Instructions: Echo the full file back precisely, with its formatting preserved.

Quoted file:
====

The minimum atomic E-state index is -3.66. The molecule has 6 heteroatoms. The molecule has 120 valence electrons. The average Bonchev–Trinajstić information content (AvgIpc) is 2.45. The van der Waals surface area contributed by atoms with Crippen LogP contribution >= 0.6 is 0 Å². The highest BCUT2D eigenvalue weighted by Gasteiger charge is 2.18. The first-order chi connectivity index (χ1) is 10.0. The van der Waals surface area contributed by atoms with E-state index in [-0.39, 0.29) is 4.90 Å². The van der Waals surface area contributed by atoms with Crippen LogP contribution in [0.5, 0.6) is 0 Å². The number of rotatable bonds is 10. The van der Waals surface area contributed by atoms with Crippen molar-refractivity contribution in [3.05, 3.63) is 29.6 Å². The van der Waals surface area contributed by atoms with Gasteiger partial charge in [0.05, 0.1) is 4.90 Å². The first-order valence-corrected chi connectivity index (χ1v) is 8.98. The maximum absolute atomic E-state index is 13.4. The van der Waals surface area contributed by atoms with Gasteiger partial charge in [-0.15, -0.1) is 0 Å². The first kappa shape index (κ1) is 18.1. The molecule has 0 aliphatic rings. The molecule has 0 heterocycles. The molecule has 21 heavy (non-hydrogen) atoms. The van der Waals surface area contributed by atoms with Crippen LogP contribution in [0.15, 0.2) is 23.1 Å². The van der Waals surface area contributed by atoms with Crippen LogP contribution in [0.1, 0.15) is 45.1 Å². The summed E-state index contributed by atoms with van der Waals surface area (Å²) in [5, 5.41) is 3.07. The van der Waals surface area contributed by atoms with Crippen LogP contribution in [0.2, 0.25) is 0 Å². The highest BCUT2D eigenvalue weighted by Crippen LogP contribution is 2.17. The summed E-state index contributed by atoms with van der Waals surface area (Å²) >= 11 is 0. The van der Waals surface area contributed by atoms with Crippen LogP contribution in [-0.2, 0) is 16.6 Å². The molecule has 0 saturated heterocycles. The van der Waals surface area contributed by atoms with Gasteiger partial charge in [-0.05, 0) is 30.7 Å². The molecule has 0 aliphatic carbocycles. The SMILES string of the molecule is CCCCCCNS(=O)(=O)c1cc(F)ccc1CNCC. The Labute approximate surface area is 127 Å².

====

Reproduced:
The minimum atomic E-state index is -3.66. The molecule has 6 heteroatoms. The molecule has 120 valence electrons. The average Bonchev–Trinajstić information content (AvgIpc) is 2.45. The van der Waals surface area contributed by atoms with Crippen LogP contribution >= 0.6 is 0 Å². The highest BCUT2D eigenvalue weighted by Gasteiger charge is 2.18. The first-order chi connectivity index (χ1) is 10.0. The van der Waals surface area contributed by atoms with E-state index in [-0.39, 0.29) is 4.90 Å². The van der Waals surface area contributed by atoms with Crippen LogP contribution in [0.5, 0.6) is 0 Å². The number of rotatable bonds is 10. The van der Waals surface area contributed by atoms with Crippen molar-refractivity contribution in [3.05, 3.63) is 29.6 Å². The van der Waals surface area contributed by atoms with Gasteiger partial charge in [0.05, 0.1) is 4.90 Å². The first-order valence-corrected chi connectivity index (χ1v) is 8.98. The maximum absolute atomic E-state index is 13.4. The van der Waals surface area contributed by atoms with Gasteiger partial charge in [-0.15, -0.1) is 0 Å². The first kappa shape index (κ1) is 18.1. The molecule has 0 aliphatic rings. The molecule has 0 heterocycles. The molecule has 21 heavy (non-hydrogen) atoms. The van der Waals surface area contributed by atoms with Crippen LogP contribution in [0.15, 0.2) is 23.1 Å². The van der Waals surface area contributed by atoms with Crippen LogP contribution in [0.1, 0.15) is 45.1 Å². The summed E-state index contributed by atoms with van der Waals surface area (Å²) in [5, 5.41) is 3.07. The van der Waals surface area contributed by atoms with Crippen LogP contribution in [0.2, 0.25) is 0 Å². The highest BCUT2D eigenvalue weighted by Crippen LogP contribution is 2.17. The summed E-state index contributed by atoms with van der Waals surface area (Å²) >= 11 is 0. The van der Waals surface area contributed by atoms with Crippen LogP contribution in [-0.2, 0) is 16.6 Å². The molecule has 0 saturated heterocycles. The van der Waals surface area contributed by atoms with Gasteiger partial charge in [-0.05, 0) is 30.7 Å². The molecule has 0 aliphatic carbocycles. The SMILES string of the molecule is CCCCCCNS(=O)(=O)c1cc(F)ccc1CNCC. The Labute approximate surface area is 127 Å².